Live Your Best Life:
How understanding your values can be your personal compass
Picture this scene: It is seven o’clock in the evening and your children’s homework has been completed. Your children have all been bathed and the concerns of the office have been resolved. Better still, dinner is ready in the oven. Super! It seems that a relaxing evening is on its way.
But perhaps nowadays the following scenario is a bit more familiar: It is 8:15 in the morning, the kitchen looks like a bomb has hit it and you need to drive the kids to their grandparents as you have important online work meetings today. Your oldest child is insisting on wearing scandals, even though it is bitter cold outside. Your middle child has just reminded you that you have an online meeting with her teacher in exactly a few minutes. To top it all, your toddler tells you that she has just soiled her nappy!
After a quick change, you lock up the house and haul your three children into their car seats. At that moment you realise that there is no way you can get to the online parent-teacher meeting on time. Your heart is pounding, and you have the feeling that your kids are determined to do everything they can do to make it worse!
So, what makes the difference?
What is key to a relaxed lifestyle? Do we have it in us to bring about a change or is it simply the way we are? One of the biggest challenges in parenthood as you work is the anger that can bubble up quickly, from out of nowhere. But, if in the middle of the action, you could step aside from the urgent needs that confront you and take a moment to analyse the situation, you might find that the solutions were there all the time. What would make me feel calm and in control again?
Ask yourself the following questions:
What matters to me here? Which of my values are being compromised? What could I do to make myself feel better and fill me with energy again? Stopping and asking those questions can help you to identify your values and, in moments of crisis, values are the key to the answers you need.
Why do values matter?
Your values show what you really are and not what you should or would dream of being. Values are core and unique to each one of us. However, many of us go through life without taking the time to identify what our values are. It is important to identify what really makes us tick, what we want to pass on to our children or team and how to show them what is important. It is our responsibility to choose our own values and to live in agreement with them in our own way. This is what is called integrity.
Identifying your own values makes decision-making easier. When making (significant) decisions, you will find it easier to make the right decision if you can align the decision with your values. For example, imagine you have accepted a new position at work with a large pay rise, but also longer work hours as you are managing a new remoted team with diverse team zones. However, your strongest value is ‘family’. After a while you may feel dissatisfied, regardless of the financial benefit. The identification of your values makes it possible to make a good choice more easily, knowing that you are on the right track.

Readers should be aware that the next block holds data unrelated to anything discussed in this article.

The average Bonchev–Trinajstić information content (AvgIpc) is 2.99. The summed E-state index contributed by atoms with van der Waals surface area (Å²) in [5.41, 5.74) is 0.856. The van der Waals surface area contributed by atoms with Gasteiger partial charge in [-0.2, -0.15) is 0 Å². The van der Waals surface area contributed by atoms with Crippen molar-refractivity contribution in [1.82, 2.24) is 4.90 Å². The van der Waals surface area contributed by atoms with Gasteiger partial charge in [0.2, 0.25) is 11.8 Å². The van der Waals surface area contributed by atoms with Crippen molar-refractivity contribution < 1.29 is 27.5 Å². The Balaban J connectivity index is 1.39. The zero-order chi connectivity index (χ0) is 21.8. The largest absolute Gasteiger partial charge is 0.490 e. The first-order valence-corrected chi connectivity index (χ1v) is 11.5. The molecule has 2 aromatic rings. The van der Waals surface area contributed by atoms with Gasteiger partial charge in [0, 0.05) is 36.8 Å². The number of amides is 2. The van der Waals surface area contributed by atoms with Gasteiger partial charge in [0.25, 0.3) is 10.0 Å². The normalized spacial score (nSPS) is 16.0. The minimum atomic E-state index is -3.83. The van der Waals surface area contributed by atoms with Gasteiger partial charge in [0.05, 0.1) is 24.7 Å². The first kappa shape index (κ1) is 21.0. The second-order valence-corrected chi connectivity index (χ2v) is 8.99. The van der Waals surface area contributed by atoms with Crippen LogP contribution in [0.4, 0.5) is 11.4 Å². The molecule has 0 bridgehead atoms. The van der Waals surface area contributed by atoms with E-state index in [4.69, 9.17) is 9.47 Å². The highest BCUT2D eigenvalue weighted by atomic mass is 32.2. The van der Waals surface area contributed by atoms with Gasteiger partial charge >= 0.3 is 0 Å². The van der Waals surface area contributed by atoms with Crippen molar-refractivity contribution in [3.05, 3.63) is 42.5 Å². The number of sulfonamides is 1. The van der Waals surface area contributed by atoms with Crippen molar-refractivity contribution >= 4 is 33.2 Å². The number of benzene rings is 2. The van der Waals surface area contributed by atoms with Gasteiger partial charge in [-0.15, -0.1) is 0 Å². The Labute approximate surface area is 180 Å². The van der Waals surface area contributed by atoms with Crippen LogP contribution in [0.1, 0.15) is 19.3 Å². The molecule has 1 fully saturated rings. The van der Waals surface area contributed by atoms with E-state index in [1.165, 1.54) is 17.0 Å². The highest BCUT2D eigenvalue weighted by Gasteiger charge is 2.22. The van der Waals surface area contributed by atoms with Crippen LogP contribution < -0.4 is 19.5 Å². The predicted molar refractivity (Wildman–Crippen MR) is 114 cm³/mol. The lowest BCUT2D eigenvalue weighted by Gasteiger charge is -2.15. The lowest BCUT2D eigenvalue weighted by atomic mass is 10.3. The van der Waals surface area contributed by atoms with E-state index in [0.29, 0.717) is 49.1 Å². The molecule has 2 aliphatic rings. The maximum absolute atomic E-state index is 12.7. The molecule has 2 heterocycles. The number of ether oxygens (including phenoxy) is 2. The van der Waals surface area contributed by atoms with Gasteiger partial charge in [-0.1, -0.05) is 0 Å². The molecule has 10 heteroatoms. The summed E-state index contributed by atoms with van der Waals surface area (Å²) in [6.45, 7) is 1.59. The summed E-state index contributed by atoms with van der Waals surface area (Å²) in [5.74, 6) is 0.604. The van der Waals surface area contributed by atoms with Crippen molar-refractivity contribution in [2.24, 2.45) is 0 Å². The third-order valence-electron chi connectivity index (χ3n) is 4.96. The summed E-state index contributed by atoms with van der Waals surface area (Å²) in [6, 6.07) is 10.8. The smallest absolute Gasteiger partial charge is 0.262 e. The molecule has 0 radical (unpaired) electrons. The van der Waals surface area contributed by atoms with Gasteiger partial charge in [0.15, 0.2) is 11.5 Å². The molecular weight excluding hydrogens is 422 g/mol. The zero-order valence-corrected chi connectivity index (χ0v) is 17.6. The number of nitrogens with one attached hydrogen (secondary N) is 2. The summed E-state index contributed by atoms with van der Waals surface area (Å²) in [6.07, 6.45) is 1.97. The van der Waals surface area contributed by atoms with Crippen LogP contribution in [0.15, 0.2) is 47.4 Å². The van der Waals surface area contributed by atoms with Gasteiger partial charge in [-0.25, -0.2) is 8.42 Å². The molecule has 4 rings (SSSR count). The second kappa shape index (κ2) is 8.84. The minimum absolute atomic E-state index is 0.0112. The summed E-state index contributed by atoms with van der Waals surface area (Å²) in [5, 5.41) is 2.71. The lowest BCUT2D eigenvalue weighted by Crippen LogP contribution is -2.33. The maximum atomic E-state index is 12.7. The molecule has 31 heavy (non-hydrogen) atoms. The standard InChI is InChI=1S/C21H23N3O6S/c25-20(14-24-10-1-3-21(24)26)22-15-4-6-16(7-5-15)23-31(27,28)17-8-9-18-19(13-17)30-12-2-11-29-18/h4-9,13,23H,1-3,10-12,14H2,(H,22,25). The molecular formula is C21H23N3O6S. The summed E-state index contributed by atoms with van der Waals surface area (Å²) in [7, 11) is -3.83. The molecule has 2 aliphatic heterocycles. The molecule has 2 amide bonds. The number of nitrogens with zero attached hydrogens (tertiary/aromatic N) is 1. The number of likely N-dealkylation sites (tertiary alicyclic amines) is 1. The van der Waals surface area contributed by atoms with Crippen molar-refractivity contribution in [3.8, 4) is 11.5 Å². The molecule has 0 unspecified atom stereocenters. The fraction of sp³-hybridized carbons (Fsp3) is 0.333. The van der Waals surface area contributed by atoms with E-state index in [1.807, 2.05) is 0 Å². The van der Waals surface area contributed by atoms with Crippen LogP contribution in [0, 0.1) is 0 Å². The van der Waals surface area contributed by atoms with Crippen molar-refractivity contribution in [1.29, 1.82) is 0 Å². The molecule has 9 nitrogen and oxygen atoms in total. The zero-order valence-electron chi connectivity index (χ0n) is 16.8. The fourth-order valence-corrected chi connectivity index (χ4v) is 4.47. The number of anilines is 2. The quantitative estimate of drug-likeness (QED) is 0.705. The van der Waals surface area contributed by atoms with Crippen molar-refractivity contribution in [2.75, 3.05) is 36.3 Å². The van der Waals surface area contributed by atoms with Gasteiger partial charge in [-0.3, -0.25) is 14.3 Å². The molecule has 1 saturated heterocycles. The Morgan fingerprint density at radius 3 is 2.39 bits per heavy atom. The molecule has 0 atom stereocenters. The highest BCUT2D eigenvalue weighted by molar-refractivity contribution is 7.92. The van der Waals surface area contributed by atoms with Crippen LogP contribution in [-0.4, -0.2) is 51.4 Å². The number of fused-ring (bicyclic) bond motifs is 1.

Knowing what is important to you helps you to be very clear about your boundaries. This will help you to communicate what is acceptable behaviour and what isn’t. The behaviour that is least acceptable to you is that which violates your values. Having clear boundaries allow you to define yourself rather than defend yourself. When you know who you are you can fix your limits and communicate more effectively so that the others know the rules of your game.
Clear boundaries allow you us to stop reacting and start responding. This is a vital skill. When anger flares up, it is often because one of our fundamental values has been dishonoured. We feel protective of our values. The stressful situation becomes the enemy and we lose a pile of energy in protecting and justifying ourselves. For example, if being on time and being reliable are two core values, then all of the events led to you being late for the parent-teacher meeting that day could easily cause you to blow a fuse. Further, children can sense this and subconsciously stoke the fire of your anger. But by understanding what is happening, you can allow yourself to extinguish the fire. When you become clear about your values it will help you to plan appropriate responses in times of stress and to respond rather than react.
The strategy of taking small steps is the way forward. The idea is to do one small thing each day to bring you closer to your values. When you to do this, you will find that positive energy will be released, and as working parents during Covid time, you know that is precious! When you are living your life in harmony with your core values, you will naturally have more energy; and energy is good for everyone, especially nowadays! Clarifying what really matters to you and knowing what you stand for, will enable you to live to your fullest potential.
by Marie Dewulf